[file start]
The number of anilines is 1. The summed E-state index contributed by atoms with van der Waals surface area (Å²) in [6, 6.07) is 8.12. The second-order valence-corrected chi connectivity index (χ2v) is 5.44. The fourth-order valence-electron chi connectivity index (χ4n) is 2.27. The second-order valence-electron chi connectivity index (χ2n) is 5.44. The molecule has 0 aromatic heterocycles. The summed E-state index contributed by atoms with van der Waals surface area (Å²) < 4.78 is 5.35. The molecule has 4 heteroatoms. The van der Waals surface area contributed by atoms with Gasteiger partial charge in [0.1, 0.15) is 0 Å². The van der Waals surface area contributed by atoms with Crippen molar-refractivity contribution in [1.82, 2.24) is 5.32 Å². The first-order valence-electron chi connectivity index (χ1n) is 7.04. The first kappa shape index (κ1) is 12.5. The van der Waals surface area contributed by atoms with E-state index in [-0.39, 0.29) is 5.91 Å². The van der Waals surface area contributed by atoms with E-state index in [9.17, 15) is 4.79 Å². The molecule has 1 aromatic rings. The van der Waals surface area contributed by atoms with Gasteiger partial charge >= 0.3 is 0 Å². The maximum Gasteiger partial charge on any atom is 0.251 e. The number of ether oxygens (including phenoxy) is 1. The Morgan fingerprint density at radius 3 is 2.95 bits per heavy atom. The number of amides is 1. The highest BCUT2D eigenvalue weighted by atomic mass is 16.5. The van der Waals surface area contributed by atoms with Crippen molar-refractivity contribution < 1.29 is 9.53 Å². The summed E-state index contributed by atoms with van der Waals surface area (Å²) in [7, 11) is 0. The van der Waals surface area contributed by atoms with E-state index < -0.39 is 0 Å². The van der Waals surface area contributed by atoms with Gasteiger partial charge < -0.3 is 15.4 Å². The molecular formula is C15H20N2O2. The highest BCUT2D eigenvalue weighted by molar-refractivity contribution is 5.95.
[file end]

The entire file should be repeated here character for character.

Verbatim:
The number of anilines is 1. The summed E-state index contributed by atoms with van der Waals surface area (Å²) in [6, 6.07) is 8.12. The second-order valence-corrected chi connectivity index (χ2v) is 5.44. The fourth-order valence-electron chi connectivity index (χ4n) is 2.27. The second-order valence-electron chi connectivity index (χ2n) is 5.44. The molecule has 0 aromatic heterocycles. The summed E-state index contributed by atoms with van der Waals surface area (Å²) < 4.78 is 5.35. The molecule has 4 heteroatoms. The van der Waals surface area contributed by atoms with Gasteiger partial charge in [0.1, 0.15) is 0 Å². The van der Waals surface area contributed by atoms with Crippen molar-refractivity contribution in [1.82, 2.24) is 5.32 Å². The first-order valence-electron chi connectivity index (χ1n) is 7.04. The first kappa shape index (κ1) is 12.5. The van der Waals surface area contributed by atoms with E-state index in [-0.39, 0.29) is 5.91 Å². The van der Waals surface area contributed by atoms with E-state index in [9.17, 15) is 4.79 Å². The molecule has 1 aromatic rings. The van der Waals surface area contributed by atoms with Gasteiger partial charge >= 0.3 is 0 Å². The maximum Gasteiger partial charge on any atom is 0.251 e. The number of ether oxygens (including phenoxy) is 1. The Morgan fingerprint density at radius 3 is 2.95 bits per heavy atom. The number of amides is 1. The highest BCUT2D eigenvalue weighted by atomic mass is 16.5. The van der Waals surface area contributed by atoms with Crippen molar-refractivity contribution < 1.29 is 9.53 Å². The summed E-state index contributed by atoms with van der Waals surface area (Å²) in [7, 11) is 0. The van der Waals surface area contributed by atoms with E-state index < -0.39 is 0 Å². The van der Waals surface area contributed by atoms with Gasteiger partial charge < -0.3 is 15.4 Å². The molecular formula is C15H20N2O2. The highest BCUT2D eigenvalue weighted by molar-refractivity contribution is 5.95.